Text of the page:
By Andy Jackson
In the February 1988 issue of Rolling Stone, humorist P.J. O'Rourke wrote of a rally during the 1987 Korean presidential campaign, ``When the kid in the front row at the rally bit off the tip of his little finger and wrote KIM DAE JUNG, in blood on his fancy white ski jacket ― I think that was the first time I ever felt like a foreign correspondent. I mean here was something "really" foreign.”
Korea: Land of creative rioting, finger chopping, floor fights in the National Assembly and the ever-present threat of annihilation at the hands of a million-man army of paranoid idol-worshiping robots. For most people in the West, a surface glimpse of Korea can look foreign indeed. A casual reader of the local newspaper in Auckland or Manchester could be forgiven for thinking that is all there is to this country.
There is much more to Korea than that of course. The good news is that more information on the country and its history, culture and ways of doing business is out there than ever before for those who seek it.
That is a relatively recent phenomenon. Colonial empires and several centuries of wars did little to spread knowledge of Korea and the rest of Asia in the West beyond the realm of a relative few ``old hands." The Joseon Kingdom's isolationist policies, followed by a generation spent as a Japanese colony and another spend as an economic backwater hardly helped matters.
Language was also long a great barrier to the better understanding of Korea for outsiders. Relatively few non-Koreans beside a handful of businesspeople, diplomats, missionaries and area studies specialists who were fluent in Korean could hope to learn much about the nation.
The rise in the economic importance of Korea helped break that stranglehold on information as more outsiders sought to learn about the country in the hope of capitalizing on its success.
Even more importantly, the growing number of Koreans who could communicate in English over the past couple of decades meant that the Korean people were increasingly able to speak for themselves on the world stage.
When The Korea Times started publishing in November of 1950, it was the only local media source in English. The Times was joined by other private and government-supported publications over the years as Korea developed and the advent of the Internet caused an explosion in the number of English-language sources of information on the nation. There are at least six Korean newspapers that have online English additions today, along with several TV, radio and Internet sources.
While there is still a need for Korean-language specialists (and a market for translators), the increase in information and opinion on Korean issues available in English means that broader groups of business, political and diplomatic specialists around the world can study and intelligently discuss the nation and how it impacts the rest of the world, with both Koreans and foreigners benefitting from that greater understanding.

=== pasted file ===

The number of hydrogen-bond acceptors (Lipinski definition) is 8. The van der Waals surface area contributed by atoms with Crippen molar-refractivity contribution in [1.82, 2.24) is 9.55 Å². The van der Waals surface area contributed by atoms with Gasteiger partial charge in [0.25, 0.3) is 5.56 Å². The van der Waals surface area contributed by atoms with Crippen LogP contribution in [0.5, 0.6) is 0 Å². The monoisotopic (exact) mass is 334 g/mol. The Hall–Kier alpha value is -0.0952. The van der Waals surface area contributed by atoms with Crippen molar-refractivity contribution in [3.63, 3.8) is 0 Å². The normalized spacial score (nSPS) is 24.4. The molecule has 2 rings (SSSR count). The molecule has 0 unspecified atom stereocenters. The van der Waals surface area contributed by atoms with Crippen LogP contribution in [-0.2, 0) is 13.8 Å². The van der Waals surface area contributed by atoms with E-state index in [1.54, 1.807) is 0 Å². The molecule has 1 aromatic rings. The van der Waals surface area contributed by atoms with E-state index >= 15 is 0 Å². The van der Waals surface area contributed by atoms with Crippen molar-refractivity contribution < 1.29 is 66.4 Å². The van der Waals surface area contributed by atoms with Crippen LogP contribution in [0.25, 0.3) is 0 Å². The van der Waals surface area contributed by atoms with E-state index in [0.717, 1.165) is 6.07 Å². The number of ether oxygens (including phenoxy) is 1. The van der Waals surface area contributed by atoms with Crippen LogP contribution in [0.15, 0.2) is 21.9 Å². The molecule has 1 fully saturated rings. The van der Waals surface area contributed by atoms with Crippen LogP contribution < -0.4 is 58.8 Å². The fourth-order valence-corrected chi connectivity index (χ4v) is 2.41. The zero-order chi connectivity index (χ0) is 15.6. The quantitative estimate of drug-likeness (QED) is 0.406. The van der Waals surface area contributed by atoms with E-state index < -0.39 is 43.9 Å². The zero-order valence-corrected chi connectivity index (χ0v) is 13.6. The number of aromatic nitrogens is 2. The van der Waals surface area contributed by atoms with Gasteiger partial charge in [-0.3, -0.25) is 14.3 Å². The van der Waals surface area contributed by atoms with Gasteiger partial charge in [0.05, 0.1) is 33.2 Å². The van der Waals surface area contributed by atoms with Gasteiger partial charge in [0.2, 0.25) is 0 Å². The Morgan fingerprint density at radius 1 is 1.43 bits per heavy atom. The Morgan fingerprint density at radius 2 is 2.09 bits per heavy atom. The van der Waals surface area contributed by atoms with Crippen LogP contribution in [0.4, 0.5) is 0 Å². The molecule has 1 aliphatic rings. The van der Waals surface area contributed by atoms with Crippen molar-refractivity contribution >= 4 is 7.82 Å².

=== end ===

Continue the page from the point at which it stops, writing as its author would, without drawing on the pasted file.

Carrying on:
I would like to think that this column has contributed to that greater understanding in some small way.
While at The Korea Times, I have had the opportunity to research and write about a variety of topics and issues; from international trade, to Taliban attacks on Koreans in Afghanistan, to the effects of Chinese pollution on the health of Koreans.
I have also written more than a few times on the need for South Korea and the United States to pay more attention to human rights issues in its dealings with North Korea.
However, the bread and butter of Great and Simple Things has always been Korean politics. From my first article in June of 2007, this column has focused on the important people and issues that make Korea's politics so interesting. In sharing my findings in The Korea Times, I hope I have succeeded in making Korea's dynamic democracy a little less foreign to international readers and perhaps a few Korean readers as well.
In any case, it has been a fun ride.
That is why I am saddened that today's article will mark the end of this column's run. I will soon be moving back to the United States with my family to begin the next part of our lives.
I would like to thank the editors at The Korea Times for their support in working with me over the past three years and look forward to working with them again in the future if the situation permits.
Finally, and in case you have ever wondered, the title of this column comes from a quote by Winston Churchill that is as apt as ever.
``All great things are simple, and many can be expressed in single words: freedom, justice, honor, duty, mercy, hope."
Andy Jackson has taught courses on American government and has been writing on Korean politics and other issues for five years. He is the former chairman of Republicans Abroad-Korea. He can be reached at email@example.com.